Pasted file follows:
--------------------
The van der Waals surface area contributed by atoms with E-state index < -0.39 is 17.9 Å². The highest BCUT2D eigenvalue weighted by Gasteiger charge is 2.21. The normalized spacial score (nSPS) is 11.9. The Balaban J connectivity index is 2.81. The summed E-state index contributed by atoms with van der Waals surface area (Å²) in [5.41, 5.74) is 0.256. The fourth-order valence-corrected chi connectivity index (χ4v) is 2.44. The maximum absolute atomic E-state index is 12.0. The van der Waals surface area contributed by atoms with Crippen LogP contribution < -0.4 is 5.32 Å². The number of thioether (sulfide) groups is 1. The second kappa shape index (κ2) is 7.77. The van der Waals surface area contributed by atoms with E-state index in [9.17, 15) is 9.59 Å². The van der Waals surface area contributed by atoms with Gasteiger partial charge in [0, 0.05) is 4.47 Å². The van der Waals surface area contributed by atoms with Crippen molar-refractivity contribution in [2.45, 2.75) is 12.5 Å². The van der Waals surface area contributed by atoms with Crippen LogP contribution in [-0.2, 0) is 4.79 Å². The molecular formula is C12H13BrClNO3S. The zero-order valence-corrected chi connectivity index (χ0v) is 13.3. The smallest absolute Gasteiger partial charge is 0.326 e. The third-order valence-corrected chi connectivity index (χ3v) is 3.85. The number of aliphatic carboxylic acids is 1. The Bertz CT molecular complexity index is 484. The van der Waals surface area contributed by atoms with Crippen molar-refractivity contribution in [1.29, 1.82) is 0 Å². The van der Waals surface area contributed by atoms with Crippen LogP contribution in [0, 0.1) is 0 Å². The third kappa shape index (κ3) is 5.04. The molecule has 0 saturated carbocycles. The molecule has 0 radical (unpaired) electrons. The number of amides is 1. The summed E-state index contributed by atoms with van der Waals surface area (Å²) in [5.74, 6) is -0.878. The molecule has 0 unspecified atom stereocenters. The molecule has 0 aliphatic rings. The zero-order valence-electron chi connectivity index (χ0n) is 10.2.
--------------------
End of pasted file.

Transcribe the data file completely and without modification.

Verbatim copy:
The van der Waals surface area contributed by atoms with E-state index < -0.39 is 17.9 Å². The highest BCUT2D eigenvalue weighted by Gasteiger charge is 2.21. The normalized spacial score (nSPS) is 11.9. The Balaban J connectivity index is 2.81. The summed E-state index contributed by atoms with van der Waals surface area (Å²) in [5.41, 5.74) is 0.256. The fourth-order valence-corrected chi connectivity index (χ4v) is 2.44. The maximum absolute atomic E-state index is 12.0. The van der Waals surface area contributed by atoms with Crippen LogP contribution < -0.4 is 5.32 Å². The number of thioether (sulfide) groups is 1. The second kappa shape index (κ2) is 7.77. The van der Waals surface area contributed by atoms with E-state index in [9.17, 15) is 9.59 Å². The van der Waals surface area contributed by atoms with Gasteiger partial charge in [0, 0.05) is 4.47 Å². The van der Waals surface area contributed by atoms with Crippen molar-refractivity contribution in [2.45, 2.75) is 12.5 Å². The van der Waals surface area contributed by atoms with Crippen LogP contribution in [-0.2, 0) is 4.79 Å². The molecular formula is C12H13BrClNO3S. The zero-order valence-corrected chi connectivity index (χ0v) is 13.3. The smallest absolute Gasteiger partial charge is 0.326 e. The third-order valence-corrected chi connectivity index (χ3v) is 3.85. The number of aliphatic carboxylic acids is 1. The Bertz CT molecular complexity index is 484. The van der Waals surface area contributed by atoms with Crippen molar-refractivity contribution in [1.29, 1.82) is 0 Å². The van der Waals surface area contributed by atoms with Crippen LogP contribution in [0, 0.1) is 0 Å². The third kappa shape index (κ3) is 5.04. The molecule has 0 saturated carbocycles. The molecule has 0 radical (unpaired) electrons. The number of amides is 1. The summed E-state index contributed by atoms with van der Waals surface area (Å²) in [5.74, 6) is -0.878. The molecule has 0 unspecified atom stereocenters. The molecule has 0 aliphatic rings. The zero-order valence-electron chi connectivity index (χ0n) is 10.2.